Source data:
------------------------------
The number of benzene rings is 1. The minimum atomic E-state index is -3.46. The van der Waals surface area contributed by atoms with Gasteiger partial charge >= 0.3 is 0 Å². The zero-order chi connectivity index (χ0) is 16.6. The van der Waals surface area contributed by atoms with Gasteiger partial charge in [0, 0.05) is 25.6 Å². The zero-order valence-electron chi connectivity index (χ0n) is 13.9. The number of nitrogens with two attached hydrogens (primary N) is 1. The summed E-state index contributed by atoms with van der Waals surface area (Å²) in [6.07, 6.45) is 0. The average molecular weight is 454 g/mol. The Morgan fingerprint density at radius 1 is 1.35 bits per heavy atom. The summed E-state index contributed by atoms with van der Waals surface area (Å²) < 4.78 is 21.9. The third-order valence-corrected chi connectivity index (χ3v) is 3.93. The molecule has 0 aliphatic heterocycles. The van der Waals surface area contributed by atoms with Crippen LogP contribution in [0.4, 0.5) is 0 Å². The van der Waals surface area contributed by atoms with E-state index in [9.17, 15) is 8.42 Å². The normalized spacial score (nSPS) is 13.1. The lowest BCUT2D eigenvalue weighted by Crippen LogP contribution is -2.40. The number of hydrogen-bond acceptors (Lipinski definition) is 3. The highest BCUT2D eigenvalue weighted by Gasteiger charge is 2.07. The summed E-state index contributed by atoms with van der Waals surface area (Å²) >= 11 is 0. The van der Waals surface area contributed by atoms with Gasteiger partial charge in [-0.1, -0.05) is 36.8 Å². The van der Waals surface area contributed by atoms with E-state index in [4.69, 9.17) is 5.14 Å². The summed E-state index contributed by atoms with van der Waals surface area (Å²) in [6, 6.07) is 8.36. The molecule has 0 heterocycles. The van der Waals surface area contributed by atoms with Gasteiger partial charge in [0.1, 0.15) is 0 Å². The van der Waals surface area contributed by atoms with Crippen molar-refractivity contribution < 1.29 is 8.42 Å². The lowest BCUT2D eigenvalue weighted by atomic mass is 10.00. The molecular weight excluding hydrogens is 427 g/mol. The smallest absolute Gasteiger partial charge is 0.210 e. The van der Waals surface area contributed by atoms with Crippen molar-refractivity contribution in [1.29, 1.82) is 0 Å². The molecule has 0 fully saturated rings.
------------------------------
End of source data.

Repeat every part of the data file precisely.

The number of benzene rings is 1. The minimum atomic E-state index is -3.46. The van der Waals surface area contributed by atoms with Gasteiger partial charge >= 0.3 is 0 Å². The zero-order chi connectivity index (χ0) is 16.6. The van der Waals surface area contributed by atoms with Gasteiger partial charge in [0, 0.05) is 25.6 Å². The zero-order valence-electron chi connectivity index (χ0n) is 13.9. The number of nitrogens with two attached hydrogens (primary N) is 1. The summed E-state index contributed by atoms with van der Waals surface area (Å²) in [6.07, 6.45) is 0. The average molecular weight is 454 g/mol. The Morgan fingerprint density at radius 1 is 1.35 bits per heavy atom. The summed E-state index contributed by atoms with van der Waals surface area (Å²) < 4.78 is 21.9. The third-order valence-corrected chi connectivity index (χ3v) is 3.93. The molecule has 0 aliphatic heterocycles. The van der Waals surface area contributed by atoms with Crippen LogP contribution in [0.4, 0.5) is 0 Å². The van der Waals surface area contributed by atoms with E-state index in [9.17, 15) is 8.42 Å². The normalized spacial score (nSPS) is 13.1. The lowest BCUT2D eigenvalue weighted by Crippen LogP contribution is -2.40. The number of hydrogen-bond acceptors (Lipinski definition) is 3. The highest BCUT2D eigenvalue weighted by Gasteiger charge is 2.07. The summed E-state index contributed by atoms with van der Waals surface area (Å²) >= 11 is 0. The van der Waals surface area contributed by atoms with Gasteiger partial charge in [-0.1, -0.05) is 36.8 Å². The van der Waals surface area contributed by atoms with E-state index in [4.69, 9.17) is 5.14 Å². The summed E-state index contributed by atoms with van der Waals surface area (Å²) in [6, 6.07) is 8.36. The molecule has 0 heterocycles. The van der Waals surface area contributed by atoms with Gasteiger partial charge in [0.1, 0.15) is 0 Å². The van der Waals surface area contributed by atoms with Crippen molar-refractivity contribution < 1.29 is 8.42 Å². The lowest BCUT2D eigenvalue weighted by atomic mass is 10.00. The molecular weight excluding hydrogens is 427 g/mol. The smallest absolute Gasteiger partial charge is 0.210 e. The van der Waals surface area contributed by atoms with Crippen molar-refractivity contribution in [1.29, 1.82) is 0 Å². The molecule has 0 fully saturated rings.